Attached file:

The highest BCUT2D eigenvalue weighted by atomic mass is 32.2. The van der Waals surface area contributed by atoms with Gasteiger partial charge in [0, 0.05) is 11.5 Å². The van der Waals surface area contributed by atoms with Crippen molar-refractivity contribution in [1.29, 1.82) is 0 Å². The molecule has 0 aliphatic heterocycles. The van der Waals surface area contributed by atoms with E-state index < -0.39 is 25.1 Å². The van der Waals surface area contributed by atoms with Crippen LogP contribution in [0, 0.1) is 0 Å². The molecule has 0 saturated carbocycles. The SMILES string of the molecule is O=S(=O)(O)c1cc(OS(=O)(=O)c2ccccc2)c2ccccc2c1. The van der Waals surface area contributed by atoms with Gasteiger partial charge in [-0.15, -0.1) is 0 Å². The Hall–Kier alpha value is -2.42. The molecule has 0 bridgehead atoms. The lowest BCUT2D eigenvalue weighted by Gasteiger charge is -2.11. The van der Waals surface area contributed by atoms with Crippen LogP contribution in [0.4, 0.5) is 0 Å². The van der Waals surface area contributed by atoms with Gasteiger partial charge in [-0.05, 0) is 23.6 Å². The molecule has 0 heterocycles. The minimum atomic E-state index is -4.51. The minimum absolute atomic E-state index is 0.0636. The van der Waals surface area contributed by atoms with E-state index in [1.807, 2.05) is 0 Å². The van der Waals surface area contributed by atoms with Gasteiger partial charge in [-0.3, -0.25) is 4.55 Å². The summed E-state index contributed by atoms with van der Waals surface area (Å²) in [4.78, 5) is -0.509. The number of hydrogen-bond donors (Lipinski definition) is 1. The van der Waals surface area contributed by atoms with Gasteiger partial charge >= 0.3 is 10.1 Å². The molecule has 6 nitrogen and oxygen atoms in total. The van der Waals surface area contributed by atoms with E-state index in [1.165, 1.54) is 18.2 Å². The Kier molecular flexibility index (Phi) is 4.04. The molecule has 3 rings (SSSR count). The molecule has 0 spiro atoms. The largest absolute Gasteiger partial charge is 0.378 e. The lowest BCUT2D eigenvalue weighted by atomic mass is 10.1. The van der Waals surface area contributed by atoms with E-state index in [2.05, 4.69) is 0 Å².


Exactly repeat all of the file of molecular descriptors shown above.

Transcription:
The highest BCUT2D eigenvalue weighted by atomic mass is 32.2. The van der Waals surface area contributed by atoms with Gasteiger partial charge in [0, 0.05) is 11.5 Å². The van der Waals surface area contributed by atoms with Crippen molar-refractivity contribution in [1.29, 1.82) is 0 Å². The molecule has 0 aliphatic heterocycles. The van der Waals surface area contributed by atoms with E-state index < -0.39 is 25.1 Å². The van der Waals surface area contributed by atoms with Crippen LogP contribution in [0, 0.1) is 0 Å². The molecule has 0 saturated carbocycles. The SMILES string of the molecule is O=S(=O)(O)c1cc(OS(=O)(=O)c2ccccc2)c2ccccc2c1. The van der Waals surface area contributed by atoms with Gasteiger partial charge in [-0.15, -0.1) is 0 Å². The Hall–Kier alpha value is -2.42. The molecule has 0 bridgehead atoms. The lowest BCUT2D eigenvalue weighted by Gasteiger charge is -2.11. The van der Waals surface area contributed by atoms with Crippen LogP contribution in [0.4, 0.5) is 0 Å². The van der Waals surface area contributed by atoms with Gasteiger partial charge in [-0.05, 0) is 23.6 Å². The molecule has 0 heterocycles. The minimum atomic E-state index is -4.51. The minimum absolute atomic E-state index is 0.0636. The van der Waals surface area contributed by atoms with E-state index in [1.807, 2.05) is 0 Å². The van der Waals surface area contributed by atoms with Gasteiger partial charge in [-0.3, -0.25) is 4.55 Å². The summed E-state index contributed by atoms with van der Waals surface area (Å²) in [4.78, 5) is -0.509. The number of hydrogen-bond donors (Lipinski definition) is 1. The van der Waals surface area contributed by atoms with Gasteiger partial charge >= 0.3 is 10.1 Å². The molecule has 6 nitrogen and oxygen atoms in total. The van der Waals surface area contributed by atoms with E-state index in [1.165, 1.54) is 18.2 Å². The Kier molecular flexibility index (Phi) is 4.04. The molecule has 3 rings (SSSR count). The molecule has 0 spiro atoms. The largest absolute Gasteiger partial charge is 0.378 e. The lowest BCUT2D eigenvalue weighted by atomic mass is 10.1. The van der Waals surface area contributed by atoms with E-state index in [2.05, 4.69) is 0 Å².